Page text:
But what exactly is ATP? According to Roady, it’s found in varying levels in all organic materials. “When surfaces and kitchen tools are properly and thoroughly cleaned, ATP is significantly reduced if not eliminated from that surface. A surface that is properly cleaned cannot harbor bacterial growth or enable development of biofilm, which is basically a build-up of microorganisms that forms over time when surfaces are not thoroughly and consistently cleaned.”

Because of its increased evolution as a quick and easy way of sanitization verification over the years, Roady says ATP testing has grown to be the standard within the food manufacturing industry for decades now.

“In a more globalized marketplace, where food service establishments, restaurants, and grocery stores can source ingredients and foods from the highest quality sellers, upstanding quality control has gone from a differentiating factor to a basic requirement to sell into the modern food supply chain,” she says. “Recently, the implementation of FSMA has motivated food processors to step up their quality control programs to include robust environmental monitoring programs and thorough sanitation monitoring.”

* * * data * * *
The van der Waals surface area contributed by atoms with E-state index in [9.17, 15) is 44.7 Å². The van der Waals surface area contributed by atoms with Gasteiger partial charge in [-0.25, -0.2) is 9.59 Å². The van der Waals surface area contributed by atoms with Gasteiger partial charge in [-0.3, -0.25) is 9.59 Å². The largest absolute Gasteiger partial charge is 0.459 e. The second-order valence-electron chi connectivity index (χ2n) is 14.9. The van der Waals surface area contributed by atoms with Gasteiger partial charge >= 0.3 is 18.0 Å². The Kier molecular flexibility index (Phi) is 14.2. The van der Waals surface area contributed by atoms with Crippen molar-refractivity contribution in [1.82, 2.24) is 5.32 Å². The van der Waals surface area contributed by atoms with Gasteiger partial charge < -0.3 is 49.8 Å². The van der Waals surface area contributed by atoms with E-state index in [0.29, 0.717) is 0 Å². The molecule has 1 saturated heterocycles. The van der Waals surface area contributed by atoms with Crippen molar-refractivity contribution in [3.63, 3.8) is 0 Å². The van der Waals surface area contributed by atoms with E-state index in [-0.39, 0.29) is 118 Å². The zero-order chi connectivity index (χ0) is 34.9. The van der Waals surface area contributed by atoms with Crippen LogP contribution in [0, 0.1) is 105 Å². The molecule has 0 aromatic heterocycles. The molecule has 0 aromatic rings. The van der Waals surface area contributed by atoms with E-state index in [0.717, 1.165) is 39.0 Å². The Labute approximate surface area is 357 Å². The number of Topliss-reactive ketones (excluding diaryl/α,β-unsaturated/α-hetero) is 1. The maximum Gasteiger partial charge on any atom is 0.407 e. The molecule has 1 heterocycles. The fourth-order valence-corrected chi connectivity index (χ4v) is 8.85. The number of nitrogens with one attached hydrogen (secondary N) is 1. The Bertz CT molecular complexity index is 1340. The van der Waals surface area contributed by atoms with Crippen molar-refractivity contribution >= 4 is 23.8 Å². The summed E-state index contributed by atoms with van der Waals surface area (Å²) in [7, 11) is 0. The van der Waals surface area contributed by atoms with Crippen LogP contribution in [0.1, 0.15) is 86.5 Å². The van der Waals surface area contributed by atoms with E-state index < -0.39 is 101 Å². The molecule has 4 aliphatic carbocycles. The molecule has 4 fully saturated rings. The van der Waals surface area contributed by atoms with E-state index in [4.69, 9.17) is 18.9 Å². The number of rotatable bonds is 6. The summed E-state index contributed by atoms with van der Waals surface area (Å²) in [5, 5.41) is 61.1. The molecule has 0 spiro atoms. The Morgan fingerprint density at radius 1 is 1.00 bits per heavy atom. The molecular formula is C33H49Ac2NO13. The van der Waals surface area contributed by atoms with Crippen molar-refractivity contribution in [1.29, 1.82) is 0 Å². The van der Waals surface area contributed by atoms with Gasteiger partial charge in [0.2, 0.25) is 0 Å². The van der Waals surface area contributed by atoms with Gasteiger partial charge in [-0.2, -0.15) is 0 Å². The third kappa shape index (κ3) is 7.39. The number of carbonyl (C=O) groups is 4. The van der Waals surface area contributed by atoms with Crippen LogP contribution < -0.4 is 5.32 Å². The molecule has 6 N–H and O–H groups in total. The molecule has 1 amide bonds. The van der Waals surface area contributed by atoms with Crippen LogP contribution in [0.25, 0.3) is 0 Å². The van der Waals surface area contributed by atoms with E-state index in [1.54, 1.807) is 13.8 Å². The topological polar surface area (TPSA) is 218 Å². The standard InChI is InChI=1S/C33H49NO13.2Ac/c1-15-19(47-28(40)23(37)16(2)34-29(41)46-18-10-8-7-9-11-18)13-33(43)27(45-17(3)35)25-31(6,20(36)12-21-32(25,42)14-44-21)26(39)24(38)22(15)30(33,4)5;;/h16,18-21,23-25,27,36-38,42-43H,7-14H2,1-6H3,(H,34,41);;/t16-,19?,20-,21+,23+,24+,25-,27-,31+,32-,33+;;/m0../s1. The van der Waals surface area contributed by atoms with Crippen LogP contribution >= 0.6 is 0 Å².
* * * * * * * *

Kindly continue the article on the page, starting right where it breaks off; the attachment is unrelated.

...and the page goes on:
Dewey agrees, noting that the technology is used within all parts of the supply chain to ensure sanitation and FSMA compliance, from the commissary to the transportation vehicle, to the arrival site and beyond­.

“Verifying cleanliness allows facilities to confidently start food production, prevent contamination/recontamination, and potentially avoid reputation-damaging recall situations,” he says. “Inside food and beverage production facilities, companies will designate zones according to level of concern, starting with areas like conveyer belts or fillers that directly come into contact with food and expanding to others areas like floor drains. Organizations establish various test points in their locations as well as pass/fail limits, and have individuals come in periodically to gauge cleanliness to ensure their surfaces are meeting those standards.